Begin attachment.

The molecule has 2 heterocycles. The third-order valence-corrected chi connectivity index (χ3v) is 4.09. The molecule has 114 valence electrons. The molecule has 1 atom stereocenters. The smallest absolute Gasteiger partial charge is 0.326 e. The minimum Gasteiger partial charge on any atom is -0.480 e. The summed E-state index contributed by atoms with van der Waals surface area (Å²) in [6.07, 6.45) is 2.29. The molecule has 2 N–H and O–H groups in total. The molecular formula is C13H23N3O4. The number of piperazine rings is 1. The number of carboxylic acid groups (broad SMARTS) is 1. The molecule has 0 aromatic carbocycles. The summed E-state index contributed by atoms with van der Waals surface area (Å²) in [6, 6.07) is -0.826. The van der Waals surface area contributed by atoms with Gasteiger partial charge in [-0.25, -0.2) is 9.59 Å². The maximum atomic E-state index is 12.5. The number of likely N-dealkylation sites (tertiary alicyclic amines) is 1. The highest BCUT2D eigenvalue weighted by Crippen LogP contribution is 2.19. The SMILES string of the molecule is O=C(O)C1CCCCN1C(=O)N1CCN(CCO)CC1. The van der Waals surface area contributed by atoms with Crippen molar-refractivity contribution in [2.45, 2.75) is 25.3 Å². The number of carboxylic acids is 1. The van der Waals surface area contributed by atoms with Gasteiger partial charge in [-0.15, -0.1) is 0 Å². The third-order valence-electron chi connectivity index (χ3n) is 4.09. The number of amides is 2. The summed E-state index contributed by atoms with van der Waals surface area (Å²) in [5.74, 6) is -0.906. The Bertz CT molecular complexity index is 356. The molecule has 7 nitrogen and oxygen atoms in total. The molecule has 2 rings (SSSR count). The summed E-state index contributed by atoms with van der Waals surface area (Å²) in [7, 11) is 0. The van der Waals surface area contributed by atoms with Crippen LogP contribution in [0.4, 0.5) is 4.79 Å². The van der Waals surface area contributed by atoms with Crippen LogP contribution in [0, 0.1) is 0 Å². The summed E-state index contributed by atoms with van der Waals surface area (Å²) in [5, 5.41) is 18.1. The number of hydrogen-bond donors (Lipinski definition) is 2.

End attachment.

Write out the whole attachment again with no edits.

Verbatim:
The molecule has 2 heterocycles. The third-order valence-corrected chi connectivity index (χ3v) is 4.09. The molecule has 114 valence electrons. The molecule has 1 atom stereocenters. The smallest absolute Gasteiger partial charge is 0.326 e. The minimum Gasteiger partial charge on any atom is -0.480 e. The summed E-state index contributed by atoms with van der Waals surface area (Å²) in [6.07, 6.45) is 2.29. The molecule has 2 N–H and O–H groups in total. The molecular formula is C13H23N3O4. The number of piperazine rings is 1. The number of carboxylic acid groups (broad SMARTS) is 1. The molecule has 0 aromatic carbocycles. The summed E-state index contributed by atoms with van der Waals surface area (Å²) in [6, 6.07) is -0.826. The van der Waals surface area contributed by atoms with Gasteiger partial charge in [-0.25, -0.2) is 9.59 Å². The maximum atomic E-state index is 12.5. The number of likely N-dealkylation sites (tertiary alicyclic amines) is 1. The highest BCUT2D eigenvalue weighted by Crippen LogP contribution is 2.19. The SMILES string of the molecule is O=C(O)C1CCCCN1C(=O)N1CCN(CCO)CC1. The van der Waals surface area contributed by atoms with Crippen molar-refractivity contribution in [2.45, 2.75) is 25.3 Å². The number of carboxylic acids is 1. The van der Waals surface area contributed by atoms with Gasteiger partial charge in [-0.15, -0.1) is 0 Å². The third-order valence-electron chi connectivity index (χ3n) is 4.09. The number of amides is 2. The summed E-state index contributed by atoms with van der Waals surface area (Å²) in [5.74, 6) is -0.906. The Bertz CT molecular complexity index is 356. The molecule has 7 nitrogen and oxygen atoms in total. The molecule has 2 rings (SSSR count). The summed E-state index contributed by atoms with van der Waals surface area (Å²) in [7, 11) is 0. The van der Waals surface area contributed by atoms with Crippen LogP contribution in [0.4, 0.5) is 4.79 Å². The van der Waals surface area contributed by atoms with Crippen LogP contribution in [0, 0.1) is 0 Å². The summed E-state index contributed by atoms with van der Waals surface area (Å²) in [5, 5.41) is 18.1. The number of hydrogen-bond donors (Lipinski definition) is 2.